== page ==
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Receptor Autoradiography

In vivo & ex vivo receptor occupancy (RO) offers a simple yet powerful way to measure compound/target engagement using a selective radioligand and receptor autoradiography. Beta – imaging technology, developed by Biospace Lab, France, significantly shortens the time needed for assessment of specific binding in the brain (hours versus weeks for tritiated ligands).

Figure 1: (A) Percent receptor occupancy dose response curve for CTP – 354, a subtype – selective GABAA receptor modulator. Rats (n=5) were dosed PO at 30, 10, 3, 1, 0.3, and 0.1 mg/kg with the selective benzodiazepine receptor (GABAA) modulator CTP – 354 in 0.5% methylcellulose. One hour after CTP – 354 administration, animals received a tail vein injection of the selective benzodiazepine receptor (GABAA) antagonist  3H-Ro15-1788 (Flumazenil, 87 Ci/mmol) diluted 1:100 in saline. The amount injected was 1μl/g followed by decapitation 3 minutes post injection. Six (6) 40 μM coronal sections spanning Bregma – 2.2/- 6.4 were mounted on poly-lysine coated slides. Slides were loaded into the cassette of a Beta – imager 2000 (BioSpace Lab, France), and the images of the brain sections were acquired for 40 hours. Surface activity (cpm/mm2) was measured for all six sections using Beta vision + software (BioSpace Lab, France). (B) Percent receptor occupancy dose response curve for CTP – 354 with calculated ED50 of 2.8 mg/kg. Percent receptor occupancy was calculated as: [average vehicle (cpm/mm2)– average drug treatment (cpm/mm2))]/ average vehicle (cpm/mm2) X 100%.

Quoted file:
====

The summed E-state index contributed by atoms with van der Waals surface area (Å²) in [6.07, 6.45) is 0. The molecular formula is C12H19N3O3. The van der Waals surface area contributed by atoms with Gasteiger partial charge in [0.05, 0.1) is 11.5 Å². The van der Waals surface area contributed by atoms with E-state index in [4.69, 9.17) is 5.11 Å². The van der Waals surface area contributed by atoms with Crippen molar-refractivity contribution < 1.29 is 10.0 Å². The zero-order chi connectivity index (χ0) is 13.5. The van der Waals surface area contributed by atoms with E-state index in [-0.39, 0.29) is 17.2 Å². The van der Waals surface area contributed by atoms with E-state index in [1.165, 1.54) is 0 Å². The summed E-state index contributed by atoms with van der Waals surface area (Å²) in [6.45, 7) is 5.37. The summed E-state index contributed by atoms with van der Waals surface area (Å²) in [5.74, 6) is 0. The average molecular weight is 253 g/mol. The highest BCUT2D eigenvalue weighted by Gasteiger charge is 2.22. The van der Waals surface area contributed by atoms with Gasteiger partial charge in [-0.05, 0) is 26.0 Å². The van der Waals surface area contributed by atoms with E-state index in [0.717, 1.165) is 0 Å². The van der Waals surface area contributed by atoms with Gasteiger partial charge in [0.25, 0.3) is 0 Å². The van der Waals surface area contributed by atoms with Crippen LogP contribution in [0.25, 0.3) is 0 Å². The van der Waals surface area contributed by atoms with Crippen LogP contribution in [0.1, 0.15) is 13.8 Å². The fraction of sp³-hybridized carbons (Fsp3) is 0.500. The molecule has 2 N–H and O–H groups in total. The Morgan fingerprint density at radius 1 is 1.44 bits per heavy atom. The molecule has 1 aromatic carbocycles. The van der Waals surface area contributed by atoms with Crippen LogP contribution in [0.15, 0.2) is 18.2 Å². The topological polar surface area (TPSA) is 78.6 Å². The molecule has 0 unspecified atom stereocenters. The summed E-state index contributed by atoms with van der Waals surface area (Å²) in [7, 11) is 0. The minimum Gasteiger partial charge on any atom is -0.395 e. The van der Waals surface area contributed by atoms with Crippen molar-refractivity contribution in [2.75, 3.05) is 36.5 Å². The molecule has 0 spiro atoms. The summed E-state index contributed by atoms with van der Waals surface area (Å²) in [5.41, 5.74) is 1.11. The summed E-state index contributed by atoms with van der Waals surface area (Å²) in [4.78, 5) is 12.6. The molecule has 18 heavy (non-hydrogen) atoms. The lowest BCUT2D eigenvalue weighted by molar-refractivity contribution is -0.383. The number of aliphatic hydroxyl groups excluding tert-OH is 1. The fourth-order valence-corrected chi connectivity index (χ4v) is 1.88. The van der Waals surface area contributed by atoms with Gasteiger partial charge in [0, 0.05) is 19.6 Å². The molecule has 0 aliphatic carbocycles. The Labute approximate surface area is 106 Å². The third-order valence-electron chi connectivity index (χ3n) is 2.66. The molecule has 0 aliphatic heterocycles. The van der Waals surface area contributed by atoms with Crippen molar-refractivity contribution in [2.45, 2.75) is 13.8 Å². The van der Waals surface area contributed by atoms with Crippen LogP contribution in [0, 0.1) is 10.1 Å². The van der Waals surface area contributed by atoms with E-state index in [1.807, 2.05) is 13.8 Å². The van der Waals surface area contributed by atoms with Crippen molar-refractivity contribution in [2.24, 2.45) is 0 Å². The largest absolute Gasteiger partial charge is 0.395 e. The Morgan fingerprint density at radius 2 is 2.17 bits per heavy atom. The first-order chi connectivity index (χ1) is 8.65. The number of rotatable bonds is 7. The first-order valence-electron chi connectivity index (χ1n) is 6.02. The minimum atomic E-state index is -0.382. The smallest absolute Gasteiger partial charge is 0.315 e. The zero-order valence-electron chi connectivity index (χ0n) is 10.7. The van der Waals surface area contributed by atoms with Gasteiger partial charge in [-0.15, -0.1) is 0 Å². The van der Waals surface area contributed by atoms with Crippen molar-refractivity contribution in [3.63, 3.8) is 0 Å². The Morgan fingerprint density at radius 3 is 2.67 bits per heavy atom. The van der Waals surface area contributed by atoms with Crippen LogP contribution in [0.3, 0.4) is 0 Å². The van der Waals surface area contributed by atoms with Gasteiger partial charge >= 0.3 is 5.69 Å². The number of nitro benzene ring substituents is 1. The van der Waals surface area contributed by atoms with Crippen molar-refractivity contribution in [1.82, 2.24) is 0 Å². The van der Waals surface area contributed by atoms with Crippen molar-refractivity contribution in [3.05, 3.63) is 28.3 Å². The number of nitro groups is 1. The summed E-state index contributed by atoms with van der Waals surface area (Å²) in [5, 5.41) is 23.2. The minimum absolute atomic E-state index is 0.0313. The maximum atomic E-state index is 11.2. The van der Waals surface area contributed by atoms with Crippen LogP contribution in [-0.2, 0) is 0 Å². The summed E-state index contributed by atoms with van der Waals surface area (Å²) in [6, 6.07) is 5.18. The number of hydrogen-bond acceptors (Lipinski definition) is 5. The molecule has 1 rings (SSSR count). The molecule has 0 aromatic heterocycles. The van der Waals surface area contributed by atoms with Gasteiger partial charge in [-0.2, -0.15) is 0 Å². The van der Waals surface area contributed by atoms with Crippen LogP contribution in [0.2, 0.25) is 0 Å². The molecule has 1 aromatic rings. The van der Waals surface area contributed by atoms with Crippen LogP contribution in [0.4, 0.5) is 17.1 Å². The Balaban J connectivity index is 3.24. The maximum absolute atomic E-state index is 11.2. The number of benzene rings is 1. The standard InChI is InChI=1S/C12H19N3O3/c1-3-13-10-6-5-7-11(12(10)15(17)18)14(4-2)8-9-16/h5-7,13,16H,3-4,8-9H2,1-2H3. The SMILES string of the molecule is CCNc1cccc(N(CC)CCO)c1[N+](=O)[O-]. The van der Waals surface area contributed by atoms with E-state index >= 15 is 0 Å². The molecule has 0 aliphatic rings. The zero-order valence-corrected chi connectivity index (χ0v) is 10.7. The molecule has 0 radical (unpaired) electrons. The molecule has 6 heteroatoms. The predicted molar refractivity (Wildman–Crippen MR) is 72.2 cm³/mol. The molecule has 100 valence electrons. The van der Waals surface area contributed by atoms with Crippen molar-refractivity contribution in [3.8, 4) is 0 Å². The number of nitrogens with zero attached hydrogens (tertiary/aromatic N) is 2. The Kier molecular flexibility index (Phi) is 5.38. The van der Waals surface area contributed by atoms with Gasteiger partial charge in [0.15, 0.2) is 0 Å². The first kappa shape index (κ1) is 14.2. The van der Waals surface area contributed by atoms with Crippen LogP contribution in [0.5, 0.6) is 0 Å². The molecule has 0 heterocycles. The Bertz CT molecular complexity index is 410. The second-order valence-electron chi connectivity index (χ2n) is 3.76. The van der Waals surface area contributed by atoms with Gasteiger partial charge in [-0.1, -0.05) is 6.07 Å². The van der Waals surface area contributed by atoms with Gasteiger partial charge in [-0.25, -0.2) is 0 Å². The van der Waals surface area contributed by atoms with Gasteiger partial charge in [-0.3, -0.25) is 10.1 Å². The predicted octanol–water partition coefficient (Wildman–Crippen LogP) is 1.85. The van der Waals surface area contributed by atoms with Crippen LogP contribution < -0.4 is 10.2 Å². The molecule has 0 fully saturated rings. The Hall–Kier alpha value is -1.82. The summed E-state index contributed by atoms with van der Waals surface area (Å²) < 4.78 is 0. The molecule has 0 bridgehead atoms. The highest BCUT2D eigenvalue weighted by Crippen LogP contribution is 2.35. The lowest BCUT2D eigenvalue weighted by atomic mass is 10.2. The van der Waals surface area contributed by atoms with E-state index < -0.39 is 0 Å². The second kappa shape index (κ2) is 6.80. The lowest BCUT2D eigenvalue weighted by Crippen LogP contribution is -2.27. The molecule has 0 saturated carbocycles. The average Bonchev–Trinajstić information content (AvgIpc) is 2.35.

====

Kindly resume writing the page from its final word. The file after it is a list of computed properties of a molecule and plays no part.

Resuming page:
Figure 2: Ex vivo receptor occupancy allows to establish correlation between occupancy at the receptor with both in vivo behavioral efficacy and drug exposure. High correspondence between behaviorally active doses of sazetidine in the forced swim test (2A) and α4β2 nicotinic acetylcholine receptor (nAChR) occupancy in the brain (2B). Specifically, sazetidine was inactive in the forced swim test at 0.3 mg/kg (i.p.) and showed very low receptor occupancy at this dose (<10%). In contrast, doses of sazetidine (1 and 3 mg/kg, i.p.) that produced robust behavioral activity in the forced swim test, corresponded with high levels of occupancy at the α4β2 nAChRs (~40% and ~90% respectively).

Data published in: Psychopharmacology (Berl). (2011) 217(2): 199-210.